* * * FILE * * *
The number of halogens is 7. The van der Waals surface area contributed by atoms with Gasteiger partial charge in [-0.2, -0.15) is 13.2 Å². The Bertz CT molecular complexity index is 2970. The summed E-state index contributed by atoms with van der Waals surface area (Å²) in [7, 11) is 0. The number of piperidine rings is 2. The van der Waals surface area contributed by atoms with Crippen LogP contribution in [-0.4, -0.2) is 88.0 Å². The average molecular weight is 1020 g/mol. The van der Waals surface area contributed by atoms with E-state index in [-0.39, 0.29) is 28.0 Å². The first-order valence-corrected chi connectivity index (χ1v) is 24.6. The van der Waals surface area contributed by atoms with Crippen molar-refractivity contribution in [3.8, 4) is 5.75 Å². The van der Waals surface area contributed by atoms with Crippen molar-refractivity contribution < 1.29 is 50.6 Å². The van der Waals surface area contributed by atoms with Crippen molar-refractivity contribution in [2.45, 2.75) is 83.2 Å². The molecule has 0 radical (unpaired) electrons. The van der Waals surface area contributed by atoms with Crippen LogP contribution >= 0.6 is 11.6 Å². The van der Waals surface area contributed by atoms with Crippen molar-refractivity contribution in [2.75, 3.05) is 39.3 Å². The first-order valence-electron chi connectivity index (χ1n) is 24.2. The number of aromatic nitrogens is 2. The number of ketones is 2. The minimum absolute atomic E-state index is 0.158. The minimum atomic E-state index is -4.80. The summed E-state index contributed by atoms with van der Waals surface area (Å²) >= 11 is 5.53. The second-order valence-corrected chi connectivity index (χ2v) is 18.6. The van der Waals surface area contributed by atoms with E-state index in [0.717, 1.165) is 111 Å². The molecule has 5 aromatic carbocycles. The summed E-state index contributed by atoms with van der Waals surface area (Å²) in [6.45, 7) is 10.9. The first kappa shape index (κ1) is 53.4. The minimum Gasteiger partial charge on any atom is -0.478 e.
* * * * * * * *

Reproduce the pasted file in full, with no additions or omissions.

The number of halogens is 7. The van der Waals surface area contributed by atoms with Gasteiger partial charge in [-0.2, -0.15) is 13.2 Å². The Bertz CT molecular complexity index is 2970. The summed E-state index contributed by atoms with van der Waals surface area (Å²) in [7, 11) is 0. The number of piperidine rings is 2. The van der Waals surface area contributed by atoms with Crippen LogP contribution in [-0.4, -0.2) is 88.0 Å². The average molecular weight is 1020 g/mol. The van der Waals surface area contributed by atoms with E-state index in [-0.39, 0.29) is 28.0 Å². The first-order valence-corrected chi connectivity index (χ1v) is 24.6. The van der Waals surface area contributed by atoms with Crippen molar-refractivity contribution in [3.8, 4) is 5.75 Å². The van der Waals surface area contributed by atoms with Crippen molar-refractivity contribution < 1.29 is 50.6 Å². The van der Waals surface area contributed by atoms with Crippen molar-refractivity contribution in [2.45, 2.75) is 83.2 Å². The molecule has 0 radical (unpaired) electrons. The van der Waals surface area contributed by atoms with Crippen LogP contribution >= 0.6 is 11.6 Å². The van der Waals surface area contributed by atoms with Crippen molar-refractivity contribution in [2.75, 3.05) is 39.3 Å². The first-order valence-electron chi connectivity index (χ1n) is 24.2. The number of aromatic nitrogens is 2. The number of ketones is 2. The minimum absolute atomic E-state index is 0.158. The minimum atomic E-state index is -4.80. The summed E-state index contributed by atoms with van der Waals surface area (Å²) >= 11 is 5.53. The second-order valence-corrected chi connectivity index (χ2v) is 18.6. The van der Waals surface area contributed by atoms with E-state index in [0.717, 1.165) is 111 Å². The molecule has 5 aromatic carbocycles. The summed E-state index contributed by atoms with van der Waals surface area (Å²) in [6.45, 7) is 10.9. The first kappa shape index (κ1) is 53.4. The minimum Gasteiger partial charge on any atom is -0.478 e.